Khaki, a Continual Reinvention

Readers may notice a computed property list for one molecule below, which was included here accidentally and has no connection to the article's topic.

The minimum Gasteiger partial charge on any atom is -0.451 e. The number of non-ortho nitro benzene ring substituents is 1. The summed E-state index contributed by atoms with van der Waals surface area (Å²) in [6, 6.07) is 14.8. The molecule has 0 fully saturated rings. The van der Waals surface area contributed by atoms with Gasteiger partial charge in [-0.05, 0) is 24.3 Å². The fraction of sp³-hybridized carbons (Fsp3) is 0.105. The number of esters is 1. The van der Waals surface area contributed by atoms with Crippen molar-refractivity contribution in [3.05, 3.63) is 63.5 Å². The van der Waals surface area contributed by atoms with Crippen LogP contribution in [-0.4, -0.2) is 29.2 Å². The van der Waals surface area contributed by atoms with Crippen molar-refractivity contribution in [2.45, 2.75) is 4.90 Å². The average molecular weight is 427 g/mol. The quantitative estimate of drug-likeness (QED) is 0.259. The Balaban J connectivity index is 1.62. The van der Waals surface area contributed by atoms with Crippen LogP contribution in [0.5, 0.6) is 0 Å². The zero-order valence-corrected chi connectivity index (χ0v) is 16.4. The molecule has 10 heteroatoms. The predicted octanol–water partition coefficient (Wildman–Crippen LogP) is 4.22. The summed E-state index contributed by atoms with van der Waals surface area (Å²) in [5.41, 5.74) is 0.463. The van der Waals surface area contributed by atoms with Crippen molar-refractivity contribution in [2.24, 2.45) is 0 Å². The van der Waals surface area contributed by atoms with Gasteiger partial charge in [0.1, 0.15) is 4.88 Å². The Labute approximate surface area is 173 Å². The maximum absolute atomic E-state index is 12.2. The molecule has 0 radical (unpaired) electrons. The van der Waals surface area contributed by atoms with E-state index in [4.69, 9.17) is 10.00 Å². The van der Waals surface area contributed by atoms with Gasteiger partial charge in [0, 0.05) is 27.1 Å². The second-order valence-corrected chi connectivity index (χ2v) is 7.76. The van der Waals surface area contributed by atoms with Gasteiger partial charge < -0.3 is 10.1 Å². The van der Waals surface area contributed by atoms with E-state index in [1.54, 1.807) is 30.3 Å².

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Khaki has permeated culture on many different levels. It is associated with the military, casual wear, and certain lifestyles that include “preppy,” the world traveler, and 1960s protestors. But what exactly is khaki? Is it a color, a fabric, or a cut of clothing, or something more? The word “khaki” is a derivation of the Persian genitive word for “dust-colored.” This color has not remained the same over time, varying from yellowish-drab to dark greens, pinks, and grays. It later became associated with specific fabrics. Various European and American expatriate troops adopted one or more of these fabrics to provide a consistent, homogenous appearance as well as a functional ploy to keep uniforms “clean” from the grime of military life. Khaki also began to collect different names on its journey from one culture to another. Army cloth, chino, and suntan were some of these secondary names. In some cases, the cloth also became a style of clothing, i.e., chino pants. This study focuses on the cultural history of khaki’s movement from function, to regimented military use, to popular culture appropriation to understand how the “idea” of khaki influences the design of objects.